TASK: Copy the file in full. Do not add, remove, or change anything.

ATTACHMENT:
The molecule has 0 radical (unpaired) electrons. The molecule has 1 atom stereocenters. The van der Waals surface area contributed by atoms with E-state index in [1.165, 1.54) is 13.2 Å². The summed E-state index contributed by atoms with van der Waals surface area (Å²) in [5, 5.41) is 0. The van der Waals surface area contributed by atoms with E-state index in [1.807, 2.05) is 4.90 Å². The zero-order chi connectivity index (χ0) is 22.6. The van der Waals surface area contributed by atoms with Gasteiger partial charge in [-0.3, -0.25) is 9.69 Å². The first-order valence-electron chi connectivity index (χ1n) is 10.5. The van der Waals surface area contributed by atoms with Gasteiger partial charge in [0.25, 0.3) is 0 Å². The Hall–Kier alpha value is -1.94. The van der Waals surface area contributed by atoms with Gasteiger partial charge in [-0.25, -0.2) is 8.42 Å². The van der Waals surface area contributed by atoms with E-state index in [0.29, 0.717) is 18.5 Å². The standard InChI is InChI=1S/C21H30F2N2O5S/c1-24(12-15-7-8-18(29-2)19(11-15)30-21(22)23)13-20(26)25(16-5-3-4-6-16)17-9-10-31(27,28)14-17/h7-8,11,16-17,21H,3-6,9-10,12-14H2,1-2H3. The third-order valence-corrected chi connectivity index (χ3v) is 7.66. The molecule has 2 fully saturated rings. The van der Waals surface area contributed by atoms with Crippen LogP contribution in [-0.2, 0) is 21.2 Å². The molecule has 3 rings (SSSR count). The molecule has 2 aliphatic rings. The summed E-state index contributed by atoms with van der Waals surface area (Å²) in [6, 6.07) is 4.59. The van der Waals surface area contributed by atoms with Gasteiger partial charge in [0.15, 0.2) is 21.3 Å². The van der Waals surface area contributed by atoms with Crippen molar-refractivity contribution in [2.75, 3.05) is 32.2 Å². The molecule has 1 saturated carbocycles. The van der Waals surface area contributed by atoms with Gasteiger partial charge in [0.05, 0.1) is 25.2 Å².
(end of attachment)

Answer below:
The molecule has 0 radical (unpaired) electrons. The molecule has 1 atom stereocenters. The van der Waals surface area contributed by atoms with E-state index in [1.165, 1.54) is 13.2 Å². The summed E-state index contributed by atoms with van der Waals surface area (Å²) in [5, 5.41) is 0. The van der Waals surface area contributed by atoms with E-state index in [1.807, 2.05) is 4.90 Å². The zero-order chi connectivity index (χ0) is 22.6. The van der Waals surface area contributed by atoms with Gasteiger partial charge in [-0.3, -0.25) is 9.69 Å². The first-order valence-electron chi connectivity index (χ1n) is 10.5. The van der Waals surface area contributed by atoms with Gasteiger partial charge in [0.25, 0.3) is 0 Å². The Hall–Kier alpha value is -1.94. The van der Waals surface area contributed by atoms with Gasteiger partial charge in [-0.25, -0.2) is 8.42 Å². The van der Waals surface area contributed by atoms with E-state index in [0.29, 0.717) is 18.5 Å². The standard InChI is InChI=1S/C21H30F2N2O5S/c1-24(12-15-7-8-18(29-2)19(11-15)30-21(22)23)13-20(26)25(16-5-3-4-6-16)17-9-10-31(27,28)14-17/h7-8,11,16-17,21H,3-6,9-10,12-14H2,1-2H3. The third-order valence-corrected chi connectivity index (χ3v) is 7.66. The molecule has 2 fully saturated rings. The van der Waals surface area contributed by atoms with Crippen LogP contribution in [-0.2, 0) is 21.2 Å². The molecule has 3 rings (SSSR count). The molecule has 2 aliphatic rings. The summed E-state index contributed by atoms with van der Waals surface area (Å²) in [6, 6.07) is 4.59. The van der Waals surface area contributed by atoms with Gasteiger partial charge in [0.15, 0.2) is 21.3 Å². The van der Waals surface area contributed by atoms with Crippen molar-refractivity contribution in [2.75, 3.05) is 32.2 Å². The molecule has 1 saturated carbocycles. The van der Waals surface area contributed by atoms with Gasteiger partial charge in [0.05, 0.1) is 25.2 Å².